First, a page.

Saying there’s no “fight” in President Barack Obama, a House Democrat who returned to Oregon for the congressional summer recess said he isn’t sure the president can win a second term or even carry his very blue state.
Rep. Peter DeFazio says he’s unhappy with the president’s “flip flops” in negotiations with Republicans and thinks a moderate GOP candidate could beat Obama next year.
“At this point, it pretty much depends on how far out there the Republican nominee is. You know, with a respectable someone who is a little bit toward the middle of the road Republican nominee, he’s going to have a very tough time getting reelected,” DeFazio told Portland TV station KGW.
And, DeFazio said, he’s not sure Obama will do well in Oregon in 2012, even though he won nearly 57 percent of the vote there three years ago.
“I believe Oregon is very much in play,” he said. “I mean, we are one of the harder hit states in the union, particularly my part of the state … [P]eople are shaking their head and saying ‘I don’t know if I’d vote for him again.”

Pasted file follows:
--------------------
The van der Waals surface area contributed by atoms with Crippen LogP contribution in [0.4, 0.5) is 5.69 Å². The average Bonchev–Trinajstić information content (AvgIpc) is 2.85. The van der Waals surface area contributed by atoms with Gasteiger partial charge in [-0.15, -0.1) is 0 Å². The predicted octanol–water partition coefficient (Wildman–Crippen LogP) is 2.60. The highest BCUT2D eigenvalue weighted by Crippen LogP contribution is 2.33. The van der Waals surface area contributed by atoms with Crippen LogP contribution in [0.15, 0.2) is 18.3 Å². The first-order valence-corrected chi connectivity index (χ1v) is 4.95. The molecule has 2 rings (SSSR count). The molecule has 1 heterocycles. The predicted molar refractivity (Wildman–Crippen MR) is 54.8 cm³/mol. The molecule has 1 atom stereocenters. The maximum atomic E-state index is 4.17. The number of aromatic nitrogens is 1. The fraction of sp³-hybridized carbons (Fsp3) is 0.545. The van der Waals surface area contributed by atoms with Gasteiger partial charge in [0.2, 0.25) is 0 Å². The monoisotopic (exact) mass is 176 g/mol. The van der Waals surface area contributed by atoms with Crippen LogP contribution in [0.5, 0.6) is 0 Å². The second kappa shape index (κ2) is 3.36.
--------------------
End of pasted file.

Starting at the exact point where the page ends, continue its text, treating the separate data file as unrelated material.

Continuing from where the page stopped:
When one man asked what Obama had done for him, DeFazio said his best response was “it could have been worse.”
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DeFazio has taken issue with Obama’s negotiation skills in the past and did again this week.
“Fight? I don’t think it’s a word in his vocabulary,” he said. “I mean, come on — he pledged as a candidate to make the Bush tax cuts for people making over $250,000. He repeatedly said that as president.”
“Then the Republicans telegraphed to him they were going to use a fake crisis over the debt limit in order to muscle some major spending reductions or other things on to him,” he said. “And what happens? Suddenly he flip flops and concedes everything to the Republicans.”
DeFazio, who endorsed Obama over Hillary Clinton late in the 2008 Democratic primary process, has been critical of Obama’s negotiation skills and the administration more broadly. On the House floor last month, DeFazio said the president was “preparing yet another great cave” on a debt ceiling deal.
But DeFazio’s latest comments come as frustration with Obama has spread in the Democratic Party as Rep. Maxine Waters (D-Calif.) showed at a town hall in Detroit this week, where she told black voters to “unleash” her and other members of the Congressional Black Caucus to confront Obama on jobs. Meanwhile, the president’s approval rating has fallen into the low- to mid-40s in most major polls, and even lower – 39 percent – in the Gallup daily tracking poll.